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Building a Revival Stone House

Bulgaria is full with many different architectural styles from a variety of periods in history. Many investors looking for property strive to keep within the traditions of local areas by renovating old property to return it to its former glory. However this requires much effort and not everyone can live with the mess or wants to wait for such projects to reach completion.

Today there is an alternative solution allowing those who want to combine architectural traditions with modern living and many construction companies are prepared to recreate houses from a particular period from scratch. In this article we take a look at recreating a traditional stone house with all the modern conveniences of today.

 

Architectural Features of Old Stone Houses

Old stone houses are a legacy from the Bulgarian National Revival period and they still hold their own, particularly in many of the countries mountain towns and villages. This unique Bulgarian architecture was conceived out of practical needs using available raw materials. One reason for their design was that the mountain relief did not allow extensive buildings. Thus, houses in mountain areas were constructed on small but high stone foundations with either two or three storey’s jutting out one over the other with basements used for storing goods.

Roofs were covered with heavy stone tiles and exterior walls were painted white. Inside the houses contain exposed timber beams. The eaves also contained large windows to attract more light from the sun. In traditional stone houses, the first floor is constructed wholly from stone and has fewer windows sometimes to provide privacy from the ruling Turks and in other instances because many Bulgarians kept their animals here.

The second floor was often built from wood and had more windows. In typical Renaissance style the upper storey was always larger than the lower floor because often there was not the land available to build a larger footprint. The houses had a large bay window supported by timber corbels. Inside, there were many built-in cupboards and a small cellar often with a hiding place. Other classic features of many of these houses are the large stone chimneys, balconies called "chardaks", ornately carved wooden doors and small yards enclosed by thick stone walls again affording privacy by concealing the courtyard from passers-by. Yards tended to be small, paved with slabs often with a stone drinking fountain in the middle. Museum towns like Shiroka Laka are famous for their bona fide stone houses, which were designed by local craftsmen.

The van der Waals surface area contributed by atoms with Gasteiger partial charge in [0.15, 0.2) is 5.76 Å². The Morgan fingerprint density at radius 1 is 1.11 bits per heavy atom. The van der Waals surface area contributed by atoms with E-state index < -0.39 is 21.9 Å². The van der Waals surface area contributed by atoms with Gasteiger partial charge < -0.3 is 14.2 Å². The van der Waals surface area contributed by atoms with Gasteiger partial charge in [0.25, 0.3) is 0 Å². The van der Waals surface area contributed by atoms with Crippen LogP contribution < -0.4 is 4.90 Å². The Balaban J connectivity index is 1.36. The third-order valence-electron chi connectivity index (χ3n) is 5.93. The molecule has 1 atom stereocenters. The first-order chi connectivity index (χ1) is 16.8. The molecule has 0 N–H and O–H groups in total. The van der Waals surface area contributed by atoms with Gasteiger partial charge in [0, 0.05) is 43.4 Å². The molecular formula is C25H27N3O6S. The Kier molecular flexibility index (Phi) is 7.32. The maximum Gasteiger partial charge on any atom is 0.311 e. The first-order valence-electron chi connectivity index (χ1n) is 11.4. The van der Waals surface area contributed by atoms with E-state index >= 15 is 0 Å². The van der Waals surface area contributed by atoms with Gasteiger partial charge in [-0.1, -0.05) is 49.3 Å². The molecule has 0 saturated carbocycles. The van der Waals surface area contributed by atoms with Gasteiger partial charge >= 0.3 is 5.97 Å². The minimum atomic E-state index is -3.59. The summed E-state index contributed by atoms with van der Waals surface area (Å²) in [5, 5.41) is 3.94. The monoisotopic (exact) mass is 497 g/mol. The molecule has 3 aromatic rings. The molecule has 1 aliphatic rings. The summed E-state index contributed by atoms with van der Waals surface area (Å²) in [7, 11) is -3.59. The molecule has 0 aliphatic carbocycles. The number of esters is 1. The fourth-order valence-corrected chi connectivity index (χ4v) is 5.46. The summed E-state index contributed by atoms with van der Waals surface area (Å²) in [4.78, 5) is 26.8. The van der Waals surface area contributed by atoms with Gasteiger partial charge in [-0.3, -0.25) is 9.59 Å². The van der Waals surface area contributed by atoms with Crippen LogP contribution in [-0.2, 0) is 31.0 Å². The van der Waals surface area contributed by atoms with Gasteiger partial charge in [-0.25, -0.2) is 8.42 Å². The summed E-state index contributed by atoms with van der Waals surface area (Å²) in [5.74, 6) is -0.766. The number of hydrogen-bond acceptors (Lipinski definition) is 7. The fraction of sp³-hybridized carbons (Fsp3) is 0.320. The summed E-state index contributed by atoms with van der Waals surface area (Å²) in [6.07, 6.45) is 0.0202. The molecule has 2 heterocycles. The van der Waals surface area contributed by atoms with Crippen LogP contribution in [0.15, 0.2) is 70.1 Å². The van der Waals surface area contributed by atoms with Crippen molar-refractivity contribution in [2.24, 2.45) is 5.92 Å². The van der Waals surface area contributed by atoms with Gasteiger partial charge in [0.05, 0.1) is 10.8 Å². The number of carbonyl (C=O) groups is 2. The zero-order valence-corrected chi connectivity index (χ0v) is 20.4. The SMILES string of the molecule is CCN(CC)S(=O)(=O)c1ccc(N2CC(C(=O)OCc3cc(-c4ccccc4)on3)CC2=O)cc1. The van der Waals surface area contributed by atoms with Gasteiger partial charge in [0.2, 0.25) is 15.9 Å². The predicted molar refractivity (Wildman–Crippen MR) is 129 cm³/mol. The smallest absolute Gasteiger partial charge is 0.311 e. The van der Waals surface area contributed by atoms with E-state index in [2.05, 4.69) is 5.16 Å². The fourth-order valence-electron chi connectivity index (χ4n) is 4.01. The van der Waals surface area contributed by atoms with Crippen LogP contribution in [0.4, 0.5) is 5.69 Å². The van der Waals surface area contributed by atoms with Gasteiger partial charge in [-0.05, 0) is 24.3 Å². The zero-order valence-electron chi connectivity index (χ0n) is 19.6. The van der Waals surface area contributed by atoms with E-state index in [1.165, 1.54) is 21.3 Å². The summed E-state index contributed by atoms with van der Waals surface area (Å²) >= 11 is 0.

Recreating a Stone House

Today’s stone houses combine panoramic views with modern conveniences. Stone Houses is a company which specialises in building traditional stone houses in the Rhodope Mountains close to some of the museum towns like Leshten and Kovachevicha, which contain the real McCoy.

Sticking to traditional methods, they use local stone and wood renowned for their high-quality as building materials as well as providing solidity and ecological simplicity. The company prides itself in reproducing houses according to the unique Bulgarian customs and culture and use master craftsmen in the construction process particularly when replicating the traditional ironwork. Each house retains the time-honoured traditions of providing cosiness, safety, and warmth in the winter as well as a cool fresh environment during the hot summers.

On the first floor, all of the company’s houses have large Mehanas – Bulgarian taverns used for entertaining guests, 21st century kitchens and a bathroom. In the lounge are there are hand-crafted stone fireplaces, stone floors and much ornate wood and ironwork. On the second floor, each of the bedrooms have fireplaces and their own en-suite bathrooms.

The company have paid so much attention to historic details that each house also has a veranda or "chardak", providing panoramic views of the area. Roofs are constructed with stone tiles, unique to the area and the yards have been enclosed with traditional stone walls. Inside the traditional stonework is also exposed making an attractive feature. It takes the company six to twelve months to build one home because they try wherever possible to stick to traditional building methods. Prices are also reasonable starting at 647 Euros per sq m but this price can decrease if you already have your own land. It is also possible to copy some of the old three storey Renaissance houses to create a large family home or guest house.


Pictures courtesy of www.stonehouses-bg.com